With Brian Williams suspended, Lester Holt looks to steady 'NBC Nightly News'

Lester Holt
Holt has been with NBC News since 2000. He steps in for Brian Williams on the NBC Nightly News Monday night.

With embattled anchor Brian Williams suspended for 6 months, millions will be tuning in to the "NBC Nightly News" and seeing Lester Holt in the anchor chair.

For Holt, the circumstances are new and treacherous, but the job itself is not. He's been filling in for Williams for almost a decade and he's a friendly face in the halls of NBC News.

The 55-year-old newsman has been a co-host of the weekend editions of "Today" since 2003. He added weekend "Nightly News" to his duties in 2007, so he works pretty much nonstop Saturday and Sunday.

He also hosts the newsmagazine "Dateline."

The nonstop nature of Holt's work once garnered him the nickname "Iron Pants."

He joined NBC in 2000 after two decades in local TV. He was one of the main anchors on NBC's cable news channel, MSNBC, during the start of the Iraq War in 2003.

"Lester is always pitch perfect in the anchor chair," said Mark Effron, a former vice president of daytime at MSNBC. "You can't throw him a curve he can't take."

Effron, who is now a media consultant and adjunct journalism professor at William Paterson University, said that Holt never begrudgingly took an assignment while at MSNBC.

With the crisis swirling around Williams, Holt has the difficult task of steadying the ship and maintaining Williams' top-rated audience.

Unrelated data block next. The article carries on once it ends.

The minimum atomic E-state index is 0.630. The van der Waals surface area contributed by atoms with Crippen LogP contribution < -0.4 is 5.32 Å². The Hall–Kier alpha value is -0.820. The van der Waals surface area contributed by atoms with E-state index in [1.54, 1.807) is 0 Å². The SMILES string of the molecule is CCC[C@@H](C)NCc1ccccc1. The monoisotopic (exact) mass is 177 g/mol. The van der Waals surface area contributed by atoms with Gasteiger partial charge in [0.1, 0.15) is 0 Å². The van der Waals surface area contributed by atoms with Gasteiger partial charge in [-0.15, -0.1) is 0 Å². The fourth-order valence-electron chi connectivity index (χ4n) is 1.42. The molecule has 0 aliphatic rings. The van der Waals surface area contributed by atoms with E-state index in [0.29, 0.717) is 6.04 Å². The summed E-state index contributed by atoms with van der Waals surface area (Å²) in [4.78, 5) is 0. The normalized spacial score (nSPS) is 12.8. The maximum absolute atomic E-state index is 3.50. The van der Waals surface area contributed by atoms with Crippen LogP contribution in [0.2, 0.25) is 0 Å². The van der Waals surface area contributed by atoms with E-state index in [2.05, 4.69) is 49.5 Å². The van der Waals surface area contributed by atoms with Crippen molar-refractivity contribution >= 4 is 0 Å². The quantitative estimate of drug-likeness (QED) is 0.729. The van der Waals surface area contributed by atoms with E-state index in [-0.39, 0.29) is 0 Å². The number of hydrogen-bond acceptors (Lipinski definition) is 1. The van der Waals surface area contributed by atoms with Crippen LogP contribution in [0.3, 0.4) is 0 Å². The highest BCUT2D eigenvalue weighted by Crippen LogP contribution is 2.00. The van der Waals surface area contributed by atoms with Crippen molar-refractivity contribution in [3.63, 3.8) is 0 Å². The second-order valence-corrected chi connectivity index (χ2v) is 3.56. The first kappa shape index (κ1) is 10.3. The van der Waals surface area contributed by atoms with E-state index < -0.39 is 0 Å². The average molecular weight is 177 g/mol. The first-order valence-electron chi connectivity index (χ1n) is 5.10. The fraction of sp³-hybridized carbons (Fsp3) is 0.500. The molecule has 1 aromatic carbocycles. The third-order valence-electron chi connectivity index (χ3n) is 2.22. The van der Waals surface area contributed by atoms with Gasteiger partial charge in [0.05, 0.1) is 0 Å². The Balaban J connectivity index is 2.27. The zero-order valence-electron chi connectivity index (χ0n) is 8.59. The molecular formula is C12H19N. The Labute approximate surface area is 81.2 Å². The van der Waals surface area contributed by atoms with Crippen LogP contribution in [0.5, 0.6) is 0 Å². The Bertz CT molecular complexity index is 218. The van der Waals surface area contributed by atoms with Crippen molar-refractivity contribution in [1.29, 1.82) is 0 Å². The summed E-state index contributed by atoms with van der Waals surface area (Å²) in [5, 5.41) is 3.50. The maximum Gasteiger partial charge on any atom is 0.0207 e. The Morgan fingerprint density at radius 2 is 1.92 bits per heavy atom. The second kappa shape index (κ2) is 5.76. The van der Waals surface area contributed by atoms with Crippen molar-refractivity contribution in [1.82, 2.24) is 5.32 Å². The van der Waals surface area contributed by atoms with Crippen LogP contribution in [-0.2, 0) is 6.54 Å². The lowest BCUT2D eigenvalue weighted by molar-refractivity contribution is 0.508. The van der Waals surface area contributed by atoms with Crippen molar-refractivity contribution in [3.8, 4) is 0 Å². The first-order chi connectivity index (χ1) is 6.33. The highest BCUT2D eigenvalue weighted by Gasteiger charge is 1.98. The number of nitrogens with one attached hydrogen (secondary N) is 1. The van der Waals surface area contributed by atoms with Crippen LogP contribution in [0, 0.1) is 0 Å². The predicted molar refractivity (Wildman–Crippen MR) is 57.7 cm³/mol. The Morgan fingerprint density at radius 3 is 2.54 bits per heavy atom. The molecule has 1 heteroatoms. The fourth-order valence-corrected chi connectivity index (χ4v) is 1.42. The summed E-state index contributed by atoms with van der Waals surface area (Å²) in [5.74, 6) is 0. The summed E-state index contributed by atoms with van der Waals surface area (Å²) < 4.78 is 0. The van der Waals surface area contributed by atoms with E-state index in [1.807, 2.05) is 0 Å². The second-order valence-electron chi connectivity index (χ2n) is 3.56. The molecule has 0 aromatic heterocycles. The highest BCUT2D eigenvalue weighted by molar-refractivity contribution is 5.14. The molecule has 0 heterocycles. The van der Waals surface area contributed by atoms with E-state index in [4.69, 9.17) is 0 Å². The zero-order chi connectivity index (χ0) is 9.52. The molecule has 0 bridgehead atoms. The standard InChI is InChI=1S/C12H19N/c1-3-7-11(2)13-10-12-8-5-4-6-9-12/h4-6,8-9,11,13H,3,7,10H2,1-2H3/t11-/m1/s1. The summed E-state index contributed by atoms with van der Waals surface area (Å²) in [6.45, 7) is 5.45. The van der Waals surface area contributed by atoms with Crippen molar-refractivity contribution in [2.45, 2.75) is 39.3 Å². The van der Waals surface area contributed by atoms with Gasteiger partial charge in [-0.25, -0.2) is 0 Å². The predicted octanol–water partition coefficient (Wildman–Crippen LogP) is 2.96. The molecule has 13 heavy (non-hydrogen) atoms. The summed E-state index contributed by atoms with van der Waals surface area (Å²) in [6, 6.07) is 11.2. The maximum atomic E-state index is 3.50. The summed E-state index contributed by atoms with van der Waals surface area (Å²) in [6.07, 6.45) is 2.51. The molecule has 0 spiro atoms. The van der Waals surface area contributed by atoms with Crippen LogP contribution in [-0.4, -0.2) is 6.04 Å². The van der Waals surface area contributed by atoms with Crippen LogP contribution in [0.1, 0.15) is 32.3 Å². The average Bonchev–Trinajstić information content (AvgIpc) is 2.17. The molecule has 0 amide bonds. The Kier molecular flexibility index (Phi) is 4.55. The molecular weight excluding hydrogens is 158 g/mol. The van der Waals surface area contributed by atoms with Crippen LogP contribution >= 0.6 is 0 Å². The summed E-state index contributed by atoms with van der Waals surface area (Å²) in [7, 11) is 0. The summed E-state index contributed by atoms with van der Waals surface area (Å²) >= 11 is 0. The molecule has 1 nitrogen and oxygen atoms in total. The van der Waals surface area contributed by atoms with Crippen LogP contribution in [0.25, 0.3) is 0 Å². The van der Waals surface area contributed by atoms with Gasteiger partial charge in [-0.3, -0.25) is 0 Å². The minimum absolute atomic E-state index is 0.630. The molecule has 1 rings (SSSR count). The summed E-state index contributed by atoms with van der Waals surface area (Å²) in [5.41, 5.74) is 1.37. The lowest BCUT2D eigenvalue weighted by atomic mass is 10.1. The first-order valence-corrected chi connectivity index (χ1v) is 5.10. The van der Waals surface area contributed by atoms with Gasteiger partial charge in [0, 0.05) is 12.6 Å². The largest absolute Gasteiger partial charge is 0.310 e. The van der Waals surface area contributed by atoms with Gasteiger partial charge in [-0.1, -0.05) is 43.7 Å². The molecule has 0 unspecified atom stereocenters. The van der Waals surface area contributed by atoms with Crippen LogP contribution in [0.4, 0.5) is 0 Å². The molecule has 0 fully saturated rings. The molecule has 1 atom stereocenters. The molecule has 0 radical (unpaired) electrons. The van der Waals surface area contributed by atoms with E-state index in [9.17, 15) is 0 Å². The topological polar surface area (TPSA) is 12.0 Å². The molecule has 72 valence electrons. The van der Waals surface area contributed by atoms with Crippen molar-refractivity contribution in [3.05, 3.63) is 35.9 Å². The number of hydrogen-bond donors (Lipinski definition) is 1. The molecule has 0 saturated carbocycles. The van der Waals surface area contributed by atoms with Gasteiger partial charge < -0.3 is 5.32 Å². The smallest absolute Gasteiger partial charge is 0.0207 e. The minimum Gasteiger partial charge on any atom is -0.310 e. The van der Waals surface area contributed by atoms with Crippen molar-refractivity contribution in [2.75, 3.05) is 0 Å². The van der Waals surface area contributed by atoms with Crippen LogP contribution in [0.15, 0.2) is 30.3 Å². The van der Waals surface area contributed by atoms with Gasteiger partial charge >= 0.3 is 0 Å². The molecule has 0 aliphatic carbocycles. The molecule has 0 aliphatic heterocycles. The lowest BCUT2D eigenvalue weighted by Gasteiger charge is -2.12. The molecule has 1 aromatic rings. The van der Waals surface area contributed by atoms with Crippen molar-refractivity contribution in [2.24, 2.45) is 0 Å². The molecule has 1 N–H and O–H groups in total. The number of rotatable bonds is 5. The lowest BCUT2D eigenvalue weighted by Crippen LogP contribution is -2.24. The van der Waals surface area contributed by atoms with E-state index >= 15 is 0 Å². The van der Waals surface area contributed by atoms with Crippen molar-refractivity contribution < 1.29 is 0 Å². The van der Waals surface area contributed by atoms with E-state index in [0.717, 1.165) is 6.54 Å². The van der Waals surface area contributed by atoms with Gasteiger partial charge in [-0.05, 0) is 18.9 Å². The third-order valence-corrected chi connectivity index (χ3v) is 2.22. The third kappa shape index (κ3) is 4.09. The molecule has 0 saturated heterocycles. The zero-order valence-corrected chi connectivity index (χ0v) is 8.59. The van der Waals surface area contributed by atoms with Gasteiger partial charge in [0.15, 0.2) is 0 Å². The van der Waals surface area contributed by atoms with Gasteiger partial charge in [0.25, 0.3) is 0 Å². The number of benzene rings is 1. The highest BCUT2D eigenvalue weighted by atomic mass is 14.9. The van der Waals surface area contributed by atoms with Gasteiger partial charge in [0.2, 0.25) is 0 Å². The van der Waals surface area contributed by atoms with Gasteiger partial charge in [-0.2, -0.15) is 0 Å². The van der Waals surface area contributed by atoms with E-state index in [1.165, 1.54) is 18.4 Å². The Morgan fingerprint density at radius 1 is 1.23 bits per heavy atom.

Back in 2013, when Williams was undergoing knee surgery, Holt filled in on weekdays and held NBC's top spot, bringing in 7.6 million viewers the week before Williams' return.

Some observers have cited those ratings to say that Holt will be well-received.

Holt was an obvious choice when Williams decided on Saturday to, in his words, "take myself off" the weekday "Nightly News" for "the next several days."

The announcement of Holt as Williams' sub hushed speculation -- at least momentarily -- about who might step in for Williams either temporarily or permanently. Other names have included "Today" co-hosts Matt Lauer and Savannah Guthrie and a new arrival from ABC, Josh Elliott.

Certainly someone like Lauer is higher-profile than Holt, and that has led some TV critics to wonder if Holt is right for the weekday post over the long term.

"The position of broadcast evening news anchor is still important enough that it calls for an extra level of telegenic presence, some intangible dash of starpower," the New York Daily News TV critic David Hinckley wrote Monday. "That's probably not Holt."

Others have argued that someone like Holt is perfect precisely because he doesn't have as much starpower as Williams.

Related: Brian Williams controversy: Here's what we know

Some inside NBC are openly wondering if Williams will be able to return. And in the meantime, Holt is there.

"However long he's in that seat, he will represent the very best principles of journalism," Effron said. "There's nobody better positioned if that job were to open up than Lester Holt."

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